The Chicxulub impactor (// CHEEK-shə-loob), also known as the K/Pg impactor and (more speculatively) as the Chicxulub asteroid, was an asteroid 10 to 15 kilometres (6 to 9 mi) in diameter which struck the Earth at the end of the Cretaceous period, approximately 66 million years ago, creating the Chicxulub crater. It impacted a few miles from the present-day town of Chicxulub in Mexico, after which the impactor and its crater are named. Because the estimated date of the object's impact and the Cretaceous–Paleogene boundary (K–Pg boundary) coincide, there is a scientific consensus that its impact was the Cretaceous–Paleogene extinction event which caused the death of most of the planet's non-avian dinosaurs and many other species.
There are several competing models for the impactor's origin and its relationship to other asteroids that still exist in the Solar System. In September 2007, William F. Bottke, David Vokrouhlický, and David Nesvorný proposed an origin for the impactor in an article published in Nature. This argued that a collision in the asteroid belt 160 million years ago resulted in the Baptistina family of asteroids, the largest surviving member of which is 298 Baptistina. They proposed that the Chicxulub impactor was an asteroid member of this group, referring to the large amount of carbonaceous material present in microscopic fragments at the site, suggesting that it was a member of a rare class of asteroids called carbonaceous chondrites, like Baptistina. According to Bottke, the Chicxulub impactor was a fragment of a much larger parent body about 170 km (110 mi) across, with the other impacting body being around 60 km (40 mi) in diameter.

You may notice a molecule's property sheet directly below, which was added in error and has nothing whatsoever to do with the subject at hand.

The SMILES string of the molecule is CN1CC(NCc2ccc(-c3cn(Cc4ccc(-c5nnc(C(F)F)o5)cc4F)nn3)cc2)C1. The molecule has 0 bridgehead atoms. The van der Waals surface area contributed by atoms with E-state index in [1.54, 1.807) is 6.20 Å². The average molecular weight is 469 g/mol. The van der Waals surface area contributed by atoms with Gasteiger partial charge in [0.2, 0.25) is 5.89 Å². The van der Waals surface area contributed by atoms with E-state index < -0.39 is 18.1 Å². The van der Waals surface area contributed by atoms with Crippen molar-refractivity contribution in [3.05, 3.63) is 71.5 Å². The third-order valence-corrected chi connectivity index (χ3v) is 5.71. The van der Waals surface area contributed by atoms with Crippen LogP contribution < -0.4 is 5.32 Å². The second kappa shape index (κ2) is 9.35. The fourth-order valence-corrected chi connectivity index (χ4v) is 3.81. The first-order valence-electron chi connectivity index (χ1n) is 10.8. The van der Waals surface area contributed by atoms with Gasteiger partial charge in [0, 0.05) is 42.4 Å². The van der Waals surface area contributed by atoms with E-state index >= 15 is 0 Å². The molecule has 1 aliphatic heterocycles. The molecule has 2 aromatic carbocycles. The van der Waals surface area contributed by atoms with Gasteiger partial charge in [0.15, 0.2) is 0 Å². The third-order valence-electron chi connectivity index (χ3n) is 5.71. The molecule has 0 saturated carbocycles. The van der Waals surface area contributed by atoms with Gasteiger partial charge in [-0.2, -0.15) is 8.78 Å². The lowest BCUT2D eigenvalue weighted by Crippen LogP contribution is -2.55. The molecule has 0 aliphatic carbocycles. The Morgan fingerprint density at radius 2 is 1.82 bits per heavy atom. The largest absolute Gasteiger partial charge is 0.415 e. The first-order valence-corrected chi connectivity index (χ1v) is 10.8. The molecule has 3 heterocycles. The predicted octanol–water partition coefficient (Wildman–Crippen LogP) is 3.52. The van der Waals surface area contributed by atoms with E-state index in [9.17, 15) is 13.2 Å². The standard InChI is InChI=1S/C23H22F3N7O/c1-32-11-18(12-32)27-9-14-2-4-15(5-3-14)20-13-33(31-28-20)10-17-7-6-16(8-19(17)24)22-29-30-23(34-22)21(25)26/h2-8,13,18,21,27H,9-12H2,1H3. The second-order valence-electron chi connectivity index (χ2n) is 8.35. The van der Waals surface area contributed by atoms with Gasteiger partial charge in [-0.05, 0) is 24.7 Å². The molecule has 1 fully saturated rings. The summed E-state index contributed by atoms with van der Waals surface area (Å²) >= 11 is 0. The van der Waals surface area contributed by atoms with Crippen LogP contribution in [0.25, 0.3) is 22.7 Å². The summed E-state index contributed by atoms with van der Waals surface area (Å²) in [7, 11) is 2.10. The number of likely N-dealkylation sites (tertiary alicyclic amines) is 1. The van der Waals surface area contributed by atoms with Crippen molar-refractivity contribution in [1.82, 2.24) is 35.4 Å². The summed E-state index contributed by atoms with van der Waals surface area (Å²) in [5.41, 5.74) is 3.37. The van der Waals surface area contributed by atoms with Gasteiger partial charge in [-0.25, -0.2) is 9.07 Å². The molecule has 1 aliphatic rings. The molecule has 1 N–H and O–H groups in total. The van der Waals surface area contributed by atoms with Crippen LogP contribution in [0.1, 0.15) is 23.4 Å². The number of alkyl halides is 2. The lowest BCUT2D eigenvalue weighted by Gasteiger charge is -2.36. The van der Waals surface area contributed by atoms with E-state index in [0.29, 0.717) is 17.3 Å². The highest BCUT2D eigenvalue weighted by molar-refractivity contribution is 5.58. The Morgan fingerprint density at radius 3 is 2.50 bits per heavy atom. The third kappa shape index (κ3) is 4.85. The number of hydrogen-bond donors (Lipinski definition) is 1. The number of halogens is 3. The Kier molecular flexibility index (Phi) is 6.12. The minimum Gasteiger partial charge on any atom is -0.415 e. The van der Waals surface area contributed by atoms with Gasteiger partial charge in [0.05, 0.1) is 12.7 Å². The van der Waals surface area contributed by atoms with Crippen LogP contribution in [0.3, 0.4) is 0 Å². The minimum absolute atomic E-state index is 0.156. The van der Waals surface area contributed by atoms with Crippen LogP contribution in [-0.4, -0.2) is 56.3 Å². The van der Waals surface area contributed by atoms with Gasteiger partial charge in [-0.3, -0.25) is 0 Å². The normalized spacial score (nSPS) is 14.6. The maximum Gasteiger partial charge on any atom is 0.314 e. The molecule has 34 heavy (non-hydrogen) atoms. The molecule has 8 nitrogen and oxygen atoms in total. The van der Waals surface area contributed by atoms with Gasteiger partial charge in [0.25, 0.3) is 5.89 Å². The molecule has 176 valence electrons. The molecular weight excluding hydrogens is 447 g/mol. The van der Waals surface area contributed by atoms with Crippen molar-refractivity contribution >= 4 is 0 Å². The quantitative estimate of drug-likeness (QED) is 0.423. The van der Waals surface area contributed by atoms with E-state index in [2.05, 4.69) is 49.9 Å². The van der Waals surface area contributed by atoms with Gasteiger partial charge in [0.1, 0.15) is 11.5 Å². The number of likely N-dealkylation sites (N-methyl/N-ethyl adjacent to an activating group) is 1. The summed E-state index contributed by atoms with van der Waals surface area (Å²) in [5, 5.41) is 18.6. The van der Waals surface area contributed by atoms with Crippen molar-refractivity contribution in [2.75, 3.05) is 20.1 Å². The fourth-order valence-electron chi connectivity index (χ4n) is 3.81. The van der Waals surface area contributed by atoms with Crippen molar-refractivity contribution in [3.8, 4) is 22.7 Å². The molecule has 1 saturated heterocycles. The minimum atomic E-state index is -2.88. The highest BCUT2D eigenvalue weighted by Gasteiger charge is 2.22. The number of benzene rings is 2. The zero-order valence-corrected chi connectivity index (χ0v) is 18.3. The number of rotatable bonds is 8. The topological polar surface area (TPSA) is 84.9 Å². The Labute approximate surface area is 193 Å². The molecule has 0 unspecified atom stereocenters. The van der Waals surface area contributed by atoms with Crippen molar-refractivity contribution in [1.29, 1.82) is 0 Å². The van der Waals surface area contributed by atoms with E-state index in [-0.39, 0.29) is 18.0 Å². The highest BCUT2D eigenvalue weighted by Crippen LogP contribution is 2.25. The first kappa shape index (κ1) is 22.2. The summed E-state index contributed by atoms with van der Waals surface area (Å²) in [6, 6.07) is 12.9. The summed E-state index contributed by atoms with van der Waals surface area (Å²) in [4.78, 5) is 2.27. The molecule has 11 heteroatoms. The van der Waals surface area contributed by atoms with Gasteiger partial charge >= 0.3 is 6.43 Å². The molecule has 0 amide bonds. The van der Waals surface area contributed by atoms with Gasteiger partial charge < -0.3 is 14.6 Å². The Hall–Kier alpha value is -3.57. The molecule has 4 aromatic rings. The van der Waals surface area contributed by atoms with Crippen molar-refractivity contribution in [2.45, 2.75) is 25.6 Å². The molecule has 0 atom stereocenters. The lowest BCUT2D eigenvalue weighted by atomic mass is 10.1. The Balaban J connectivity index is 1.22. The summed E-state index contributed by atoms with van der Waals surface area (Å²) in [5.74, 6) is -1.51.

However, in 2011 new data from the Wide-field Infrared Survey Explorer revised the date of the collision which created the Baptistina family to about 80 million years ago, casting doubt on the hypothesis, as typically the process of resonance and collision of an asteroid takes many tens of millions of years.
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- The article by Nicholas M. Short, Sr. appears to have moved, but the image above does not appear to have moved with it. See Crater Morphology Some Characteristic Impact Structures at fas.org, Accessed December 9, 2015.
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